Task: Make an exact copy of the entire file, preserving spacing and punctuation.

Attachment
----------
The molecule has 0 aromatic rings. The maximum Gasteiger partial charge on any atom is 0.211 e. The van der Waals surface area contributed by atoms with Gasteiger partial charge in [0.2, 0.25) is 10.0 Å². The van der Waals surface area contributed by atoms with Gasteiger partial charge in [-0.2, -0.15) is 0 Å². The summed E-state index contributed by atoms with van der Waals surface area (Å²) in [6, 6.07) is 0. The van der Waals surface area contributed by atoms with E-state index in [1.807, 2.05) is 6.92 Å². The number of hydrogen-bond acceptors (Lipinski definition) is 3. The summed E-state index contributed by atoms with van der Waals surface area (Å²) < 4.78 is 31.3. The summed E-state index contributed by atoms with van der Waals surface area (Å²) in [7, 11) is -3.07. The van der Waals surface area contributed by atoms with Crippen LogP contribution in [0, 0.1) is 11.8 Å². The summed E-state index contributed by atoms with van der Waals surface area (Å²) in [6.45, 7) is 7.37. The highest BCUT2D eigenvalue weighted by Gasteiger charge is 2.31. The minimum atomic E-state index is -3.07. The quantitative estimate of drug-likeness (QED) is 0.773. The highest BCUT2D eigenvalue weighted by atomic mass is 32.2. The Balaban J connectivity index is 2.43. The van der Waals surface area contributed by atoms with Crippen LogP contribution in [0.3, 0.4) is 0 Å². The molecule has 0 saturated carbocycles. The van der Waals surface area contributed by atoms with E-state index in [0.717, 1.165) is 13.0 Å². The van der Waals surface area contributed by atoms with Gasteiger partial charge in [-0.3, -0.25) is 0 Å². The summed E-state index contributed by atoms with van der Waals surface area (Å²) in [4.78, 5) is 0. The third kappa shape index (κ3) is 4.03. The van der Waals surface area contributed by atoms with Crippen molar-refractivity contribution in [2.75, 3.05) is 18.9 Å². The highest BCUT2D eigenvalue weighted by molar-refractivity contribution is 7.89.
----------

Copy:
The molecule has 0 aromatic rings. The maximum Gasteiger partial charge on any atom is 0.211 e. The van der Waals surface area contributed by atoms with Gasteiger partial charge in [0.2, 0.25) is 10.0 Å². The van der Waals surface area contributed by atoms with Gasteiger partial charge in [-0.2, -0.15) is 0 Å². The summed E-state index contributed by atoms with van der Waals surface area (Å²) in [6, 6.07) is 0. The van der Waals surface area contributed by atoms with E-state index in [1.807, 2.05) is 6.92 Å². The number of hydrogen-bond acceptors (Lipinski definition) is 3. The summed E-state index contributed by atoms with van der Waals surface area (Å²) < 4.78 is 31.3. The summed E-state index contributed by atoms with van der Waals surface area (Å²) in [7, 11) is -3.07. The van der Waals surface area contributed by atoms with Crippen LogP contribution in [0, 0.1) is 11.8 Å². The summed E-state index contributed by atoms with van der Waals surface area (Å²) in [6.45, 7) is 7.37. The highest BCUT2D eigenvalue weighted by Gasteiger charge is 2.31. The minimum atomic E-state index is -3.07. The quantitative estimate of drug-likeness (QED) is 0.773. The highest BCUT2D eigenvalue weighted by atomic mass is 32.2. The Balaban J connectivity index is 2.43. The van der Waals surface area contributed by atoms with Crippen LogP contribution in [0.3, 0.4) is 0 Å². The molecule has 0 saturated carbocycles. The van der Waals surface area contributed by atoms with E-state index in [0.717, 1.165) is 13.0 Å². The van der Waals surface area contributed by atoms with Gasteiger partial charge in [-0.3, -0.25) is 0 Å². The summed E-state index contributed by atoms with van der Waals surface area (Å²) in [4.78, 5) is 0. The third kappa shape index (κ3) is 4.03. The van der Waals surface area contributed by atoms with Crippen molar-refractivity contribution in [2.75, 3.05) is 18.9 Å². The highest BCUT2D eigenvalue weighted by molar-refractivity contribution is 7.89.